Updated: Sep 7
You should know that sentence now! Anyway, today’s lesson will take us away from learning the basic ひらがな symbols, because there are quite a lot of them to remember, but don’t worry, we’ll get back to learning them again soon. For now, we’ll remain in the realm of Romaji and Romanized versions of Japanese words, so that it’s easier to understand them.
That doesn’t mean we won’t also throw in a ひらがなsymbol here and there, or a kanji, but it does mean that we’ll be focusing on pronunciation, so that when we do finally learn what the symbols mean, we’ll already know how to pronounce them.
So, today, we’ll be learning how to count! You’re probably already familiar with the mnemonic that teachers use on children, to teach them how to count in Japanese, but we’ll be looking at a more in-depth version than that. The actual pronunciation of Japanese numbers is a little different from the ones you’re probably used to.
What Do You Know?
Alright, so the little rhyme that many people should know is this…
Itchy knee, sun, she, go, rock you, she chi, hat chi, queue, jew.
Do you guys remember it?
Well, it’s mostly correct, but in terms of pronunciation, you’d be completely wrong. Remember how I said that pronunciation is key? It is very key here. If you counted in this way, in front of a native, they’d know immediately that you are 100% a tourist.
The correct pronunciation is quite different from what we’ve learned.
What Is The Correct Pronunciation?
Well, I’ll tell you, but you’ll need to listen to a proper podcast or an audio file by a native speaker to get the right intonation. And for those who are really curious, I’ll be writing out the proper ひらがなform of the number. Of course, in Japan, you’re most likely to get an actual number, instead of the ひらがな form, but like in English, there might be texts where the ひらがな form is necessary, so that’s why it’s best to remember it.
Alright, here we go. Let’s learn some numbers!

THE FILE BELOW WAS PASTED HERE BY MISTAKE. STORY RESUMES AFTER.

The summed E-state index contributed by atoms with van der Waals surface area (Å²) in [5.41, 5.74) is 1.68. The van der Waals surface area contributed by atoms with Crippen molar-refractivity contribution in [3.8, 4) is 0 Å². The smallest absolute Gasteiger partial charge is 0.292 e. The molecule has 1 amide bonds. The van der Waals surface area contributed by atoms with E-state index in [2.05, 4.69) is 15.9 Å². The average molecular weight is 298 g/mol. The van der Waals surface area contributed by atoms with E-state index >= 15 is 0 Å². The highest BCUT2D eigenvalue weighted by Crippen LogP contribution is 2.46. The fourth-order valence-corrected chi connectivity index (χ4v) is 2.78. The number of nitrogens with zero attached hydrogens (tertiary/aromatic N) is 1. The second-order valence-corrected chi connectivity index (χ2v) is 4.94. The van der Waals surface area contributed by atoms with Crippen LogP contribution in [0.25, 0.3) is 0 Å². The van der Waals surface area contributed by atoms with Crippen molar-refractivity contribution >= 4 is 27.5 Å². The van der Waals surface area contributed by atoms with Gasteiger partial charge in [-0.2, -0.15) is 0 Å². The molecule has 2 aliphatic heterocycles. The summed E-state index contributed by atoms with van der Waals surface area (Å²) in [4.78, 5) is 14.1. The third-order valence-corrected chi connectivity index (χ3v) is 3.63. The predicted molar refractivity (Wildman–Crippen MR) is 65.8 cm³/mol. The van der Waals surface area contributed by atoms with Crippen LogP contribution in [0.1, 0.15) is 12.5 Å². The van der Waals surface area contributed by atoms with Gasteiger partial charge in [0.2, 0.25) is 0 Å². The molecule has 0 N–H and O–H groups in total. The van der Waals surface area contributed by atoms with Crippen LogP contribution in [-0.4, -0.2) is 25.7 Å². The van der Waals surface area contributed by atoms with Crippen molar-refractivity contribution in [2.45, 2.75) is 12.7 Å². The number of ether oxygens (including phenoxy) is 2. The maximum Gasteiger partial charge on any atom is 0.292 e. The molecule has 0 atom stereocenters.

What’s With The Two Versions?
Now, you might have noticed a few of the numbers here have two versions. That’s because some of the pronunciations have a very badly superstitious background, particularly the phonetic sound “shi” (し) and “ku” (く). In Japanese, the sound “shi” is mostly associated with “death”, and the sound “ku” is associated with suffering. That’s why 4, 7 and 9 have two different versions.
What about 6? It has a “ku” in it. That’s true, but I think it’s mostly to do with the Kanji, or the Chinese equivalent, because in the Chinese version of the number system, which Japanese itself is derived from, the number 6 doesn’t include the symbol for “death” or “suffering”. That’s why, even though, in the Japanese pronunciation, 6 has the syllable “ku” it doesn’t have the same superstitious impact as 9.
So, that’s why these three numbers are considered unlucky, and are sometimes left out in the number systems in Japan, for example, some hotels and buildings don’t have rooms or floors with the number 4. That’s why you have to be mindful if you travel to Japan, many superstitions are still prominent in their culture, and if you aren’t careful, the locals might think you’re an omen of bad luck.
Practice Makes Perfect
Ok, so we’ve learned how to count to 10. Next time, we’ll count even further, and the reason why I don’t want to do that today is because I want you to practice pronouncing these numbers correctly. It’s easy to read it, but if you don’t know what the proper intonation is, you’ll end up sounding like the poem we first talked about.
Remember, double vowels don’t mean you pause and say the vowel again. It means you elongate the vowel. Do you see what I mean? You guys need to practice! So, get down to it! Repeat these numbers over and over again, until you can confidently say you can count in Japanese! I’ll be watching you! Until next time!